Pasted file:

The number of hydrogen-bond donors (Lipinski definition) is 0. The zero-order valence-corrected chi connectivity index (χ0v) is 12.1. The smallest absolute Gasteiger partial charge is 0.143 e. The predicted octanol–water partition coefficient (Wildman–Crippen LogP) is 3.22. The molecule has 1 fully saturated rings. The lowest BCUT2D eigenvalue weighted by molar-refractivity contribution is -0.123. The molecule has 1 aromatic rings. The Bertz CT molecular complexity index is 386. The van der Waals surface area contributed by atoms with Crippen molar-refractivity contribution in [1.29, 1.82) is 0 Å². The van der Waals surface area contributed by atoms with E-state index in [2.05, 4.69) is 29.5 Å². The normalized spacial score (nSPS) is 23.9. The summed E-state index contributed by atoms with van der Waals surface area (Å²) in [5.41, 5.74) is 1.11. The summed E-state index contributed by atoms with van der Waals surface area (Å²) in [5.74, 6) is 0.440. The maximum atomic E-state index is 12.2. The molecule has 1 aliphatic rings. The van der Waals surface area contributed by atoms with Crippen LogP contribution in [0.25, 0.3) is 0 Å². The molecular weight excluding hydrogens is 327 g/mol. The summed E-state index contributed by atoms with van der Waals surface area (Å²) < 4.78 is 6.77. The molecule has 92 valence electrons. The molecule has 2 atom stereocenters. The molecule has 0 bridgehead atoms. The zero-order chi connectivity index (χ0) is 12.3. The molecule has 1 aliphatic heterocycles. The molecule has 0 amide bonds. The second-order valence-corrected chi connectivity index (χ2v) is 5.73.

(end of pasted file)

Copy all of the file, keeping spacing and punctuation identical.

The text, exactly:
The number of hydrogen-bond donors (Lipinski definition) is 0. The zero-order valence-corrected chi connectivity index (χ0v) is 12.1. The smallest absolute Gasteiger partial charge is 0.143 e. The predicted octanol–water partition coefficient (Wildman–Crippen LogP) is 3.22. The molecule has 1 fully saturated rings. The lowest BCUT2D eigenvalue weighted by molar-refractivity contribution is -0.123. The molecule has 1 aromatic rings. The Bertz CT molecular complexity index is 386. The van der Waals surface area contributed by atoms with Crippen molar-refractivity contribution in [1.29, 1.82) is 0 Å². The van der Waals surface area contributed by atoms with E-state index in [2.05, 4.69) is 29.5 Å². The normalized spacial score (nSPS) is 23.9. The summed E-state index contributed by atoms with van der Waals surface area (Å²) in [5.41, 5.74) is 1.11. The summed E-state index contributed by atoms with van der Waals surface area (Å²) in [5.74, 6) is 0.440. The maximum atomic E-state index is 12.2. The molecule has 1 aliphatic rings. The van der Waals surface area contributed by atoms with Crippen LogP contribution in [0.25, 0.3) is 0 Å². The molecular weight excluding hydrogens is 327 g/mol. The summed E-state index contributed by atoms with van der Waals surface area (Å²) < 4.78 is 6.77. The molecule has 92 valence electrons. The molecule has 2 atom stereocenters. The molecule has 0 bridgehead atoms. The zero-order chi connectivity index (χ0) is 12.3. The molecule has 1 aliphatic heterocycles. The molecule has 0 amide bonds. The second-order valence-corrected chi connectivity index (χ2v) is 5.73.